In 2020, the world’s six different handicapping systems collaborated to form the World Handicap System. The purpose was to encourage more people to take up golf by extending the handicap limit to 54 for both men and women. Previously the highest handicap was 36.4 for men and 40.4 for women.
In previous articles, I have focused on low and mid handicappers. Today it is time to answer the question of what is a high handicap?
What Is A High Handicap Golfer?
In simple terms, a high handicap golfer plays off of a 19 and above. It is the broadest range of handicaps, as it covers golfers playing off anything up to 54. 25% of male golfers and 81% of female golfers fit into the high handicap bracket.
Due to the number of golfers in this category, we can segment them by lower-high, mid-high, and higher-high handicaps.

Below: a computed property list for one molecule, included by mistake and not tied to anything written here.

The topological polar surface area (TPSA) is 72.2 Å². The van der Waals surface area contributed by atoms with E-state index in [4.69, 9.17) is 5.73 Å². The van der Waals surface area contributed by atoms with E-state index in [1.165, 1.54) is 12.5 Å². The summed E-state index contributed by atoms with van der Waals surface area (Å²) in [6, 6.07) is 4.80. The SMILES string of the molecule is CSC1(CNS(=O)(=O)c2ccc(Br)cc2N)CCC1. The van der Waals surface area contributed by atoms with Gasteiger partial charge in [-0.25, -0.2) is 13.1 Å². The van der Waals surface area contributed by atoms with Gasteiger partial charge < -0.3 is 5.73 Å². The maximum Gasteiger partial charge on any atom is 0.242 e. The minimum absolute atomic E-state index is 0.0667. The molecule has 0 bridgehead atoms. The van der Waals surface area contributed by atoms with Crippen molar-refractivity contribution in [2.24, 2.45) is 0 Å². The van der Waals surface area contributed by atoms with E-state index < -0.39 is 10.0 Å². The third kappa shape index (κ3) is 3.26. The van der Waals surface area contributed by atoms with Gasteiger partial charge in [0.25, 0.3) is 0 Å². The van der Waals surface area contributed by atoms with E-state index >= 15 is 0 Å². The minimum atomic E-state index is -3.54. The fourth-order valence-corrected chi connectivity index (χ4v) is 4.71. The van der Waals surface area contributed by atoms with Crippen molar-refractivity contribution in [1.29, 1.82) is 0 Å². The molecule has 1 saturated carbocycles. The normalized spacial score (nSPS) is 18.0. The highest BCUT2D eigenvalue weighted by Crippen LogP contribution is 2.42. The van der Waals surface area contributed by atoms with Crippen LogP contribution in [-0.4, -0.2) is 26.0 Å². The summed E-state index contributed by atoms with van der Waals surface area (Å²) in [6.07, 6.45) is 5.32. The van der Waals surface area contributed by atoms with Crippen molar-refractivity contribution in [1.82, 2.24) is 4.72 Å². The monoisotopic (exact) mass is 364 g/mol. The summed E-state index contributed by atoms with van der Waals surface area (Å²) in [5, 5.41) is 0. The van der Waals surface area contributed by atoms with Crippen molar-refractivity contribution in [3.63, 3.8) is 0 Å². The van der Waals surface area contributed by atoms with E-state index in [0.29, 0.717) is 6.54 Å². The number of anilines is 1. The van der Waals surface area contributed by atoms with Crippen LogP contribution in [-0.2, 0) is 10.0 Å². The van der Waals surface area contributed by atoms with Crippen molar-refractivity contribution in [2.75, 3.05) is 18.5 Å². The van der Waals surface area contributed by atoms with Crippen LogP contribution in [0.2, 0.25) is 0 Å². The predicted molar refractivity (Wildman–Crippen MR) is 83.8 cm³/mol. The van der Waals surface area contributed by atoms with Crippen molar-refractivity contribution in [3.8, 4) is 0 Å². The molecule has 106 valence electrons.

High Handicap Categories
Lower High Handicap
A lower high handicap plays off of a 19 to 29 handicap. These are the golfers that shoot low 90s to low 100s on average. Golfers with a 19 to 23 handicap have likely shot a few rounds in the high 80s. However, it can be a struggle to consistently achieve.
Golfers with a higher 20 handicap now need to focus their effort on consistently breaking the 100 barrier.
Mid High Handicap
These are higher handicaps that playoff handicaps between 30 and 40. If you are a mid handicapper, you should average scores of early 100s or 110s.
If your handicap sits in the low to mid 30 range, your goal is to start breaking 90 consistently to lower your handicap into the 20s. If your handicap is in the higher 30s or low 40s, set a target of breaking 110 regularly.
Higher High Handicap
Golfers in this bracket play off of handicaps between 41 and 54. Therefore they are shooting rounds of 113 into the high 120s. Your challenge is to reduce the number of triple bogeys on your scorecard.
If you are playing off a low 40 handicap, your aim is to start breaking 110 constantly. Handicaps higher than 45 need to minimize the triple bogeys and set a goal of scoring less than 120 strokes per round.
What Equipment Does A High Handicap Play With?